Richard S. Perkin
Richard S. Perkin’s first interest was astronomy; at eleven he was making his own telescopes, and at thirteen he was grinding and polishing lenses. After a year in college studying chemical engineering, Perkin began his working life at a Wall Street brokerage firm. His career as a banker ended in the early 1930s when he met Charles Elmer. Elmer was delivering a lecture on astronomy at the Brooklyn Institute, and the pair’s mutual interest in stargazing gave them the idea to start a precision optics business.
Even after the lesson of interrupted supplies in World War I, the United States was still not particularly strong in the manufacture of precision optical instruments. In 1937 Perkin and Elmer established a partnership, Perkin-Elmer, to import these instruments from Europe, but within twelve months the company was manufacturing optical components in Jersey City, New Jersey. When World War II began, Perkin-Elmer was well placed to take advantage of an avalanche of military orders, since European supply, mostly from Germany, was now blockaded. Perkin-Elmer expanded production and made cameras, periscopes, range finders, bombsights, and other optical devices. In 1942 Perkin-Elmer became the first optical instruments company to win a Navy “E for excellence” rating.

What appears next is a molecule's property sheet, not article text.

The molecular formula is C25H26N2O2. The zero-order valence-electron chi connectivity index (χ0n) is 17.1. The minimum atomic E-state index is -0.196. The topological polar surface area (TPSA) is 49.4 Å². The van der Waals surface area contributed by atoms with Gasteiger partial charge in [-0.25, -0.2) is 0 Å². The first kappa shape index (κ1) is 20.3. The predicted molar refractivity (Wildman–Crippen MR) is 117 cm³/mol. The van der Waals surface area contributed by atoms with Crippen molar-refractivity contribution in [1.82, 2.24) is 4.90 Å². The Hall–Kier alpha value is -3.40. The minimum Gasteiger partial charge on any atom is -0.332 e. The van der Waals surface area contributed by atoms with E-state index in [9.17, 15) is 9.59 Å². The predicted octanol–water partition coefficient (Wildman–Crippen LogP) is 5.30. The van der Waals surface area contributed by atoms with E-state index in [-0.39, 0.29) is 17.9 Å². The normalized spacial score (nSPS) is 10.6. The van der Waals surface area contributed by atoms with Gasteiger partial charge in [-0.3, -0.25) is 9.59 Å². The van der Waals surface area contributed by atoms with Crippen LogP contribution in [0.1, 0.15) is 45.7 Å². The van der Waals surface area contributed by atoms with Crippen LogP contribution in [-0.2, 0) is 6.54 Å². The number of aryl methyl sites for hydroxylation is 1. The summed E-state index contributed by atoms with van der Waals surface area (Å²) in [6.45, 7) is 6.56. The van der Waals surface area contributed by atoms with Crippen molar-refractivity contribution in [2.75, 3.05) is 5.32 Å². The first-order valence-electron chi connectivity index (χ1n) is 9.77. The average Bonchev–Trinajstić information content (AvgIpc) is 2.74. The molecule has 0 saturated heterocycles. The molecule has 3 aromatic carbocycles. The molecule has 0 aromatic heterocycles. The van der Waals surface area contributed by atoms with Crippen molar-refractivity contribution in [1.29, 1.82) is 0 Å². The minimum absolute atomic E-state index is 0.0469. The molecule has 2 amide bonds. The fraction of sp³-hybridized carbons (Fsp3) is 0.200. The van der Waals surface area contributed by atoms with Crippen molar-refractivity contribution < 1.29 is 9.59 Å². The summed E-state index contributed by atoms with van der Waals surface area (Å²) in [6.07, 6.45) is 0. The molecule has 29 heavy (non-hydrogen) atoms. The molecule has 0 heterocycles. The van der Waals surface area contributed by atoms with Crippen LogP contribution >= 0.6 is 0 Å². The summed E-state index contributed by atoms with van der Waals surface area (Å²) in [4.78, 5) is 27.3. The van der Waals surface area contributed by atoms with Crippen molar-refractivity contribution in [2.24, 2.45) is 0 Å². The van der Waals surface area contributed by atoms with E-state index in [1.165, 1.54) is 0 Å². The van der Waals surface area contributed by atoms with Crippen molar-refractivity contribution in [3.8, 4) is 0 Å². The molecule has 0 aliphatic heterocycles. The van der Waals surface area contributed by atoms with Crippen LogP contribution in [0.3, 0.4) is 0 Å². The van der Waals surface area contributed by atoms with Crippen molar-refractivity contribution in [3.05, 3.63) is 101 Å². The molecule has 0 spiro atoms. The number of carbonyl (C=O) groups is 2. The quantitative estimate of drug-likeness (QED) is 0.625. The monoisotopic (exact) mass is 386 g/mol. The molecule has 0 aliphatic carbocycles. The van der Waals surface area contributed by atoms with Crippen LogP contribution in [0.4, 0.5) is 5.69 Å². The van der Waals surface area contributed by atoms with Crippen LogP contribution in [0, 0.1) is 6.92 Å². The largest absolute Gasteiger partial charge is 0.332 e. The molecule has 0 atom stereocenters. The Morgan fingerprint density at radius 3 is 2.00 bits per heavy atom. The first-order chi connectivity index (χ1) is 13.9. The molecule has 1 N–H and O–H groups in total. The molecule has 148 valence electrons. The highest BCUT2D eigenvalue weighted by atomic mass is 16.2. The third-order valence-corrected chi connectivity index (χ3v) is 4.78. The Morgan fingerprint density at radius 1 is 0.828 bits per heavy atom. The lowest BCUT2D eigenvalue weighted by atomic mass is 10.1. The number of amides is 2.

After 1945 Perkin moved the company in new directions, redesigning and manufacturing infrared spectrometers, which were sold to universities and the expanding health-care sector. During the 1950s Perkin-Elmer also introduced gas chromatographs and atomic absorption spectrometers, which collectively ushered in a new era of analytical laboratory operations. Perkin was determined that the company would remain at the cutting edge of instrument technology and sought to design instruments that would keep pace with advances in such fields as atomic energy, solid-state electronics, lasers, and biophysical research.
At the time of Perkin’s death, Perkin-Elmer had broadened its range of products considerably. In keeping with an early interest in astronomy, the company’s products could be found on a wide variety of high-tech devices, including laser technology used in space satellites. Its Optical Instruments Division made the wafer-thin, transparent, gold coating on Neil Armstrong’s helmet visor used in the Apollo 11 moon landing, and in 1976 a Perkin- Elmer mass spectrometer arrived on Mars with NASA’s Viking lander.
Perkin-Elmer's Connecticut headquarters. Courtesy of Perkin-Elmer.